Karl’s Cold Fighting Garlic Chicken Noodle Soup

All of my girls have colds this week, so I decided to make garlic chicken soup. My mother, like most, swore by chicken soup as a remedy for colds. Garlic is also a natural antibiotic. And although a cold is a virus, it couldn’t hurt.

This was a spur-of-the-moment/what’s-on-hand soup. I wanted to add a lot of vegetables, for the vitamins, but I had only a little bit of this and a little bit of that. I had onions, a leek, celery and cabbage. Except for the tops of the leeks, these are all light green vegetables, so I decided to garnish with some baby spinach at the end (Yea Popeye). In fact, to preserve the vitamins I was not planning to cook any of the vegetables for very long.

Finally, to top it off, I decided that fresh noodles would be more “homey” and comforting than commercial dried noodles. Although the noodles go in last, you have to make them first. They need to dry a bit before cooking, so that they don’t stick together in a lump when you throw them into the pot.

Karl’s Cold Fighting Garlic Chicken Noodle Soup



1 cup flour
½ tsp. salt
1 egg
2 Tbs. milk


12 cloves garlic
2 chicken breasts
3 Tbs. butter
1 medium yellow onion, chopped course
2 stalks celery, chopped course
1 leek, chopped course
1 cup cabbage, chopped course
2 cans chicken broth
¼ cup dry sherry
1 tsp. thyme
½ cup baby spinach
Salt & pepper, to taste


1.  Sift the flour and salt together onto a clean non-porous working surface (I use a pastry marble).  Create a well in the flour, like a little volcano. Make sure the well is big enough to take all of the egg mixture.

2. Beat the egg and milk together in a cup or bowl and then pour the mixture into the flour well.

3. Using a fork, start bringing the flour into the egg mixture to make the dough.  Very quickly you will have to discard the fork and start mixing with your fingers. Damp hands and a bread scrapper is very useful at this point.

4. Knead the dough for 5-10 minutes until smooth and elastic and then roll it into a ball.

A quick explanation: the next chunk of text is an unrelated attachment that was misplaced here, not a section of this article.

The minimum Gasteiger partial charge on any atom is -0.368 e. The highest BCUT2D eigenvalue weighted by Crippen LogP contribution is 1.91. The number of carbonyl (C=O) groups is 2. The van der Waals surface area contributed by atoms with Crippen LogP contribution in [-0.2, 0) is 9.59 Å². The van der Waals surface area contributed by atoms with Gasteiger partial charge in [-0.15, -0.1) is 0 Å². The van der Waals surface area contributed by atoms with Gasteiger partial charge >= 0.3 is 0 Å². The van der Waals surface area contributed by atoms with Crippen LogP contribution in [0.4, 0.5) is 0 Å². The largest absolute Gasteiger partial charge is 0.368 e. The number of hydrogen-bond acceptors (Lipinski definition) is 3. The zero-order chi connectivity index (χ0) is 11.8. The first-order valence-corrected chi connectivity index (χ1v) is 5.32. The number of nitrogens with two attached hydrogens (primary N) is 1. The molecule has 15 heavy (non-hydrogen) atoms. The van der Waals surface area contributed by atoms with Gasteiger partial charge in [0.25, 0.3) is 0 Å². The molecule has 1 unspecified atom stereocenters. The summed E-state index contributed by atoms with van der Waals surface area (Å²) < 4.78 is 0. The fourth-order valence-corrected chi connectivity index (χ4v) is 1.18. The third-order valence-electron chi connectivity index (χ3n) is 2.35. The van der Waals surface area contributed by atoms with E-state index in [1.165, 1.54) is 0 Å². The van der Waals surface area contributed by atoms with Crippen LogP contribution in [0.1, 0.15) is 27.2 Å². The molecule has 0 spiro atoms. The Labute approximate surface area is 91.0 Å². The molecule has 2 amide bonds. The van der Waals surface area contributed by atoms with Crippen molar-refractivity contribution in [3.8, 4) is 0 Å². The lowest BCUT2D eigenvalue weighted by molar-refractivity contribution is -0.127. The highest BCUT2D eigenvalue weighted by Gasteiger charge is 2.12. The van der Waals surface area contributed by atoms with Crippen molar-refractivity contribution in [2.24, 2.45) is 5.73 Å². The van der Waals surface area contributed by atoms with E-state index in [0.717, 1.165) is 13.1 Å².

5. Wrap the dough ball in plastic wrap and let it rest for at least 20 minutes.

6. Use a rolling pin to shape the dough into 12 x 12 inch sheet about an eighth of an inch thick. It is very hard to roll noodle dough any smaller than this, but this cooks up into a very substantial noodle.  To make a thinner noodle than this: heavily flour the dough sheet and fold it in half.  Heavily flour half of the rectangle that is left and fold the sheet over again. You now have a half inch thick, 6 x 6 inch square.  Roll this square out to about 10 x 10 inches (or more). Unfold the sheets (the flour keeps them from sticking together) into a 20 x 20 inch sheet that is about 1/16 of an inch thick,  Use a sharp knife to cut the sheet along the fold lines and stack the sheets.  Roll the four sheets into a cylinder and cut off ¼ to ½ inch slices.  Unroll each slice into 4 noodles. Toss the noodles with more flour and set in a cool dry place for at least 1 hour.

7. Cut the garlic cloves in half cross-wise

8. Cut the chicken breasts into thin steaks by laying them flat on a cutting board and slicing them so that they are half as thick as they were.

9. Melt the butter in a soup pot over a medium heat and brown the cloves of garlic (about 5 minutes). Remove the garlic to a plate.

10. In the garlic butter left in the pot, brown the chicken steaks until well done. Remove them to the plate to cool.

11. Add the chopped onion and sauté until just starting to pick up some color.

12. Add the chopped celery, leek and cabbage.  Sauté until the vegetables are beginning to soften (about 5 minutes).

13. Add the chicken stock, one can of water, the sherry, and thyme and return the garlic to the pot. Cook for 5 minutes more.

14. Note: A batch of noodles is really too much for the quantities of this soup. You may have more of a noodle stew by using the whole batch or you may freeze half of the noodles for another soup.

15. Add the noodles and cook for 10 minutes more.

18. Shred the chicken and add it to the pot with the spinach and stir to blend.

19. Season to taste and serve.

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Filed under Main Dishes, Poultry, Soups

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